Never Good Enough: The Emotional Toll of Motherhood
You love your kids. But you hate motherhood, and all of the unspoken expectations, feelings of inadequacy, and daily stresses of the job. Here’s why mothers with ADHD struggle more than their counterparts, and how you can begin to live life on your terms.
Motherhood is challenging for everyone. For overwhelmed ADD moms, it is the job from hell. It requires top-notch organization, prioritization, and time-management skills — a perfect choreography of the brain’s executive functions, according to Dr. Ellen Littman, a clinical psychologist who specializes in ADHD. Plus infinite patience, a high tolerance for boring housework, and an almost inhuman emotional calm.
“Typical parenting advice is not written for moms with ADHD,” Dr. Littman says. “You try to do the things they suggest and you end up feeling even worse and more alone.”
What follows is not typical parenting advice.
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The Feminine Ideal
Why do mothers with ADHD report feeling inadequate? Unworthy? Sad? Perpetually exhausted? Overwhelmed? We blame SuperMom.
“The feminine ideal is crazy,” Dr. Littman says. “It expects you to cooperatively organize everyone without complaining, and look great while you do it. It’s unrealistic for anyone. There’s the part of you that knows it’s unrealistic, and then there’s the part of you that pursues it anyway.”
And that is when the unhealthy comparing, competing, and internal conversations take place. That's when you stay up until 2 am, completing cute crafty teacher gifts and banging your head against a wall.
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Girls’ Guide to ADHD
The negative self-talk and poor self-esteem that many moms battle rarely show up for the first time in adult life. They are borne in an adolescence of undiagnosed or misunderstood ADHD. If you grow up being called ditzy, dreamy or dumb, you begin to believe it. You begin to think you are lazy or "less than" others because no one’s told you that neurology and physiology are to blame. You internalize the shame and it begins to eat away at you.
“We’re only really embracing now that girls can have ADHD. High-functioning women with ADHD look SO different from hyperactive boys with ADHD that very few people will understand or will label the disorder correctly for you,” says Dr. Littman. “The most important thing for women to understand is that motherhood is not hard because you have character flaws or because you aren’t trying hard enough. It’s hard because there are neurological things getting in the way.”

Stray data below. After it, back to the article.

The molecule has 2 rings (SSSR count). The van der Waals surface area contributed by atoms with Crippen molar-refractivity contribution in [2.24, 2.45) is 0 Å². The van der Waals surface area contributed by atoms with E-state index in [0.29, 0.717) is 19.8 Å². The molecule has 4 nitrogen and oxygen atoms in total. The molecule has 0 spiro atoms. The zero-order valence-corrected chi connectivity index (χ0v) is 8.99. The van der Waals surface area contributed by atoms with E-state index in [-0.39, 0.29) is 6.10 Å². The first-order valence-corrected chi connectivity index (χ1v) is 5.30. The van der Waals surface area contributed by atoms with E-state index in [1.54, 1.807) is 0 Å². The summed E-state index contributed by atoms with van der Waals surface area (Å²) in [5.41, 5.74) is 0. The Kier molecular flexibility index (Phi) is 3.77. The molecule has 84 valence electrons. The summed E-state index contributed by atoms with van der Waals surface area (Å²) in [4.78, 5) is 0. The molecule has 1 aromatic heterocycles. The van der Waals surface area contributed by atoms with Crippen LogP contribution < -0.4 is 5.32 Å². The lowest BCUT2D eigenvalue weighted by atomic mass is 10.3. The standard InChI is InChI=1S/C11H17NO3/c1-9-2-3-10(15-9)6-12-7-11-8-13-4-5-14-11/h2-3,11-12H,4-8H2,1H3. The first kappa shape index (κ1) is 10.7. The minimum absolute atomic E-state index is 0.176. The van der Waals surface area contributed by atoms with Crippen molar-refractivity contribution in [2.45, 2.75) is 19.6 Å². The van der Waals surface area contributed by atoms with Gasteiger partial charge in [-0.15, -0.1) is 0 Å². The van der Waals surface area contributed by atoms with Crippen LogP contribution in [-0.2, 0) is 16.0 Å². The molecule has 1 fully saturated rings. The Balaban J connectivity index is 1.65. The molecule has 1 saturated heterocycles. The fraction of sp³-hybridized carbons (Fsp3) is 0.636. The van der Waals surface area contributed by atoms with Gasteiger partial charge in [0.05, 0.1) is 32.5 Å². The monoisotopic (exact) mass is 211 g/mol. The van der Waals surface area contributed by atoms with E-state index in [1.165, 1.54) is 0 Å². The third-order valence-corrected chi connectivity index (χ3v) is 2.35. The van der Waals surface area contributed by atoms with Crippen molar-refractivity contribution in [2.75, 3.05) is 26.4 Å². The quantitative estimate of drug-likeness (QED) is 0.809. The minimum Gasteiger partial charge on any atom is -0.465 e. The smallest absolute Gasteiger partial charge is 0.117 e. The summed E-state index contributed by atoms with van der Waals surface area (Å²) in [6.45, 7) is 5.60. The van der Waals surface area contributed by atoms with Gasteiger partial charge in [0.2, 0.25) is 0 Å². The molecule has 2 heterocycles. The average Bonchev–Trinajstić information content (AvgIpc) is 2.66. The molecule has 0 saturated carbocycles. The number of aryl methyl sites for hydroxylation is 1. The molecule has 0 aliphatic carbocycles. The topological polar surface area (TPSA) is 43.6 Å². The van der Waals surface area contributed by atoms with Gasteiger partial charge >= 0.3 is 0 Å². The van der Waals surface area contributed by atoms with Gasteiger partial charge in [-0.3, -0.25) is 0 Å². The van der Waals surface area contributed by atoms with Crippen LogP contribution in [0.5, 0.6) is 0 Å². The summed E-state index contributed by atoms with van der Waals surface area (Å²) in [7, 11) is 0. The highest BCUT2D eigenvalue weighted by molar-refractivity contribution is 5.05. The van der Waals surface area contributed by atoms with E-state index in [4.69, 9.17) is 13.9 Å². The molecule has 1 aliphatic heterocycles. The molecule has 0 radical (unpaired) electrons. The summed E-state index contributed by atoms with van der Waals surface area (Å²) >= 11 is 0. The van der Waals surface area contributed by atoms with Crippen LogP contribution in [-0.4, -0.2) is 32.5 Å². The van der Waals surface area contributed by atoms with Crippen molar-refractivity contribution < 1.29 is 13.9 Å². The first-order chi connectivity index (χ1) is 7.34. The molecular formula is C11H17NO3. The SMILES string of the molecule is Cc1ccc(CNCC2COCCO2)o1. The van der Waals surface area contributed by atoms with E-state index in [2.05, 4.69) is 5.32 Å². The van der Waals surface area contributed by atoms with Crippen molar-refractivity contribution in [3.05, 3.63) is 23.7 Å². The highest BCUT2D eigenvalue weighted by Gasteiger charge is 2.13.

Research suggests that fluctuations in estrogen impact a woman’s ability to regulate symptoms of ADHD. When your estrogen levels are higher, you can better regulate the dopamine in your brain. When they are lower — like before menstruating — symptoms are amplified.
This means that some girls don’t show any signs of ADHD until puberty hits — a much later onset of symptoms than is typical with boys. It also means that your emotions and symptoms are on a monthly roller coaster ride that is hard to plan around and recover from.
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The Dark Side of Pinterest
Connecting with not-really-friends on Facebook or Instagram means you see photos of their perfectly coiffed kids and kale-infused meal creations every darn day. You can’t escape those images of perfection (even if they’re staged and exaggerated wildly), and you can’t help comparing yourself, your microwave dinners, and your never-ever-clean house.
“You try to hide the chaos behind the façade,” Dr. Littman says. “You worry that people are going to find out you’re an impostor, so you hide your feelings — keep them pent up. You put up a wall so that no one understands your experience. It becomes very lonely.”
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It's Not an Excuse
Even when we do open up about our ADHD, and try to explain the symptoms that have defined us for too long, many people are incredulous. They don’t believe that ADHD exists in adults. Or they think we're making excuses. Or they say we're too successful to have ADHD. None of these reactions is helpful.
“ADHD is not an excuse; it is an explanation — a totally physiological explanation,” Dr. Littman says. “The smarter you are and the better you compensate, the more people will doubt you. The harder you struggle to cope, staying up late at night to pull things together, the more people will doubt your ADHD. They don’t see that the cost of your success is terrible sadness, anxiety, and burnout.”